Born 1 August 1875 at Llannerch, Llanymawddwy, Merionethshire, the eldest of the seven children of Robert Roberts and Catrin (née Pughe). He was descended from highly cultured and musical families on both sides — his father descended from the versatile family of Bwlch Coediog, Mallwyd. When he was six years old he contracted measles, and became blind for the rest of his life.
His musical talent was nurtured at home and in the chapel, and his interest in poetry was roused at a very early age. He began to sing in public as a member of the Bwlch Coediog plygain party. It was from his two uncles, ‘Eos Mawddwy’ and ‘Ioan Mawddwy’, that he learnt how to set a stanza to an air, and he was steeped in the old oral settings which were sung in the homes of the Mawddwy district and which were part of the traditional penillion singing of the neighbourhood. He learnt the art of singing a round of penillion, and won prizes at the national eisteddfod at Blaenau Ffestiniog, 1898; Liverpool, 1900; and Llanelli, 1903. By that time he had learnt to play the harp as well as the fiddle, and he was invited to spend some time ‘at Llanover under the tuition of ‘Pencerddes y De’ (Mrs. S. B. Griffith). He had a number of further successes at eisteddfodau as a harpist. After leaving Llanofer and marrying in 1909, he moved to Barmouth, and spent the rest of his life there entertaining visitors with his harp; and he served the district as a lay preacher. He tutored countless singers in Merioneth. He published Y Tant Aur (1911), a booklet of 49 local oral pieces set to sol-fa. He realised that many of the settings were crude and lacking in imagination, and with the assistance of the Rev. P.H. Lewis, he revised them for the second edition (1915). These are far more accurate and musically imaginative. Again with P.H. Lewis, he published another important aid for harpists and singers, namely Cainc y delyn (1916), a handbook of airs presented in old notation for the harp, with words set to them. ‘Telynor Mawddwy’ was one of the key pioneers responsible for the revival of the old craft of singing to the harp in the early years of the 20 c., transforming the art from its old traditional oral form to the more consciously composed and written form of our time. Without Y Tant Aur perhaps the revival of the last fifty years would not have happened.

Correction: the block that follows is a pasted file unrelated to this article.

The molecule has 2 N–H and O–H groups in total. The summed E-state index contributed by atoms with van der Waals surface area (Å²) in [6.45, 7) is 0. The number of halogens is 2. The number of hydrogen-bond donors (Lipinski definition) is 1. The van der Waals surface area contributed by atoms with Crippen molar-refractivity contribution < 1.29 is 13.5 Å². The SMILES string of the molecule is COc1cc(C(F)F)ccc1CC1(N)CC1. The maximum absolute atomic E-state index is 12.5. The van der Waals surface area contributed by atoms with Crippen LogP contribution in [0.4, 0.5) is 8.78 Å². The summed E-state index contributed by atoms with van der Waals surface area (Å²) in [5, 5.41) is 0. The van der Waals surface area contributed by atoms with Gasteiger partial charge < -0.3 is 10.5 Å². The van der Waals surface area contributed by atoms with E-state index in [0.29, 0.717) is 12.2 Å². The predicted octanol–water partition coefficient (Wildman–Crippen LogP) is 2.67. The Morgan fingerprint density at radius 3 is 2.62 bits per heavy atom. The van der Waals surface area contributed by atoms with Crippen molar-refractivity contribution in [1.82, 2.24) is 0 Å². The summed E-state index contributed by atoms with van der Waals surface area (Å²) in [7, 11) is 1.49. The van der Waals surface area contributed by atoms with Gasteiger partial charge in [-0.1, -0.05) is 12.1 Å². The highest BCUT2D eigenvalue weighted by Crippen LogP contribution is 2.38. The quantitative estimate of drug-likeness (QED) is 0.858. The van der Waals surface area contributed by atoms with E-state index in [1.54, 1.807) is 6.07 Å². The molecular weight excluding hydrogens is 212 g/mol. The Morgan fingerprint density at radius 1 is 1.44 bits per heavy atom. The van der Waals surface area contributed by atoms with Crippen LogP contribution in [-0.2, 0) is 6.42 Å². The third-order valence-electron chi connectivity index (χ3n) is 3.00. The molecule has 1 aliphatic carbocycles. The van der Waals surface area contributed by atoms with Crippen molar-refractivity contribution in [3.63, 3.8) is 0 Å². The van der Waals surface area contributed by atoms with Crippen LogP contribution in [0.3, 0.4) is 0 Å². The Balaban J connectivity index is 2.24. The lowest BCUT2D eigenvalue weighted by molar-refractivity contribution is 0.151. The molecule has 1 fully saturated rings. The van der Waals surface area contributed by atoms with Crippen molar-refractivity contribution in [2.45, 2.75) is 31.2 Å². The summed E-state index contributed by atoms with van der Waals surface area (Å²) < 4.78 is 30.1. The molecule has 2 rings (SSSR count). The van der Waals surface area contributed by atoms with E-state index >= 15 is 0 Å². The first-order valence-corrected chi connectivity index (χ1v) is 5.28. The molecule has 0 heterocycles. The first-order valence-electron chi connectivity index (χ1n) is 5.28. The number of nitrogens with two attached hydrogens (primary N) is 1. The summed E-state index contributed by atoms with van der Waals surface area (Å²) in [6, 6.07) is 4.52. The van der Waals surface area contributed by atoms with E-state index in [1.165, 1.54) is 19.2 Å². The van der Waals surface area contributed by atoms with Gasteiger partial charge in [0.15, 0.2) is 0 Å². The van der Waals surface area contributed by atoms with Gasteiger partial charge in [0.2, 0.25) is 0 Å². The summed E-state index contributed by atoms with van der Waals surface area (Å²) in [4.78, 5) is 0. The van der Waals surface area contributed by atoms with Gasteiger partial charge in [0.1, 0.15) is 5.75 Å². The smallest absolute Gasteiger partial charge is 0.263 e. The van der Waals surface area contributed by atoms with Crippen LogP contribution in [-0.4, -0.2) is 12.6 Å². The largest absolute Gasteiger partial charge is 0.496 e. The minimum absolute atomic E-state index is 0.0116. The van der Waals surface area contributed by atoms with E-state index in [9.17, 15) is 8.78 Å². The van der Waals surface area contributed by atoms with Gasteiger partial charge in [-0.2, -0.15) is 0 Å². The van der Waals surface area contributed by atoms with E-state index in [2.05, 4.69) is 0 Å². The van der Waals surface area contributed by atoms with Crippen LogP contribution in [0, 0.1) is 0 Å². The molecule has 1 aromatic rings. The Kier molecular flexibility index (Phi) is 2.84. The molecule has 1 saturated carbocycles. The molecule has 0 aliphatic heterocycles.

He and his wife Jennie had two sons and a daughter. He died 21 March 1956 at his home, Llys y Delyn, and he was buried in Llanaber church. A memorial bench was placed on the promenade in Barmouth by the Cerdd Dant Society to commemorate his unique contribution, and on it a couplet by W.D. Williams :
Mainc adgof mwynhau cydgan
Tonnau môr a'r tannau man.
(‘A bench to recollect enjoying
The song of the waves and the strings’).
Published date: 2001
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